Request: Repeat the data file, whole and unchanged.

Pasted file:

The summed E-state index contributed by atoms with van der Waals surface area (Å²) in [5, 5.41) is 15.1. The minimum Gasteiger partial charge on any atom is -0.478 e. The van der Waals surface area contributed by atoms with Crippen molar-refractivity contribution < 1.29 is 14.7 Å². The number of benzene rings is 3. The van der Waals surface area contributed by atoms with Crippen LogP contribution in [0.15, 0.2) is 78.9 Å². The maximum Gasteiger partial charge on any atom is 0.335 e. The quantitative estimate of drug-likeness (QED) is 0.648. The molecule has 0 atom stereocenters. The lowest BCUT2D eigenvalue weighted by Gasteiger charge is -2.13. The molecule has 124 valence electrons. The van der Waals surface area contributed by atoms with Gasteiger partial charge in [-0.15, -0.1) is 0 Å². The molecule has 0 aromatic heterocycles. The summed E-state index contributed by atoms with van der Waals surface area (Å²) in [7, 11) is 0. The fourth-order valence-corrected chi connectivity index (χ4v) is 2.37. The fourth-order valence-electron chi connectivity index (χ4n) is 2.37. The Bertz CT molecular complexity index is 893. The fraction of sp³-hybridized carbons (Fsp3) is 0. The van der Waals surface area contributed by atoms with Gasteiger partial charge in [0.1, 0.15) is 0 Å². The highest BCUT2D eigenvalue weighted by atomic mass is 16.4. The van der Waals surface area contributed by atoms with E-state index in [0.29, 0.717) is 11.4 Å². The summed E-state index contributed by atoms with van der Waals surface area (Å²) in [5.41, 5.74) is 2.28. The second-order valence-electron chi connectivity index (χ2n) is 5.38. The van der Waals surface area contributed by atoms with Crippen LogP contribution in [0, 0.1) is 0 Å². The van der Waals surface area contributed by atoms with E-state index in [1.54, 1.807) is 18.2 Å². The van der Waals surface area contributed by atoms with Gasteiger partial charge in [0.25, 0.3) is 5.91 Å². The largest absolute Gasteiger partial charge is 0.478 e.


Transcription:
The summed E-state index contributed by atoms with van der Waals surface area (Å²) in [5, 5.41) is 15.1. The minimum Gasteiger partial charge on any atom is -0.478 e. The van der Waals surface area contributed by atoms with Crippen molar-refractivity contribution < 1.29 is 14.7 Å². The number of benzene rings is 3. The van der Waals surface area contributed by atoms with Crippen LogP contribution in [0.15, 0.2) is 78.9 Å². The maximum Gasteiger partial charge on any atom is 0.335 e. The quantitative estimate of drug-likeness (QED) is 0.648. The molecule has 0 atom stereocenters. The lowest BCUT2D eigenvalue weighted by Gasteiger charge is -2.13. The molecule has 124 valence electrons. The van der Waals surface area contributed by atoms with Gasteiger partial charge in [-0.15, -0.1) is 0 Å². The molecule has 0 aromatic heterocycles. The summed E-state index contributed by atoms with van der Waals surface area (Å²) in [7, 11) is 0. The fourth-order valence-corrected chi connectivity index (χ4v) is 2.37. The fourth-order valence-electron chi connectivity index (χ4n) is 2.37. The Bertz CT molecular complexity index is 893. The fraction of sp³-hybridized carbons (Fsp3) is 0. The van der Waals surface area contributed by atoms with Gasteiger partial charge in [0.1, 0.15) is 0 Å². The highest BCUT2D eigenvalue weighted by atomic mass is 16.4. The van der Waals surface area contributed by atoms with E-state index in [0.29, 0.717) is 11.4 Å². The summed E-state index contributed by atoms with van der Waals surface area (Å²) in [5.41, 5.74) is 2.28. The second-order valence-electron chi connectivity index (χ2n) is 5.38. The van der Waals surface area contributed by atoms with Crippen LogP contribution in [0, 0.1) is 0 Å². The van der Waals surface area contributed by atoms with E-state index in [1.54, 1.807) is 18.2 Å². The van der Waals surface area contributed by atoms with Gasteiger partial charge in [0.25, 0.3) is 5.91 Å². The largest absolute Gasteiger partial charge is 0.478 e.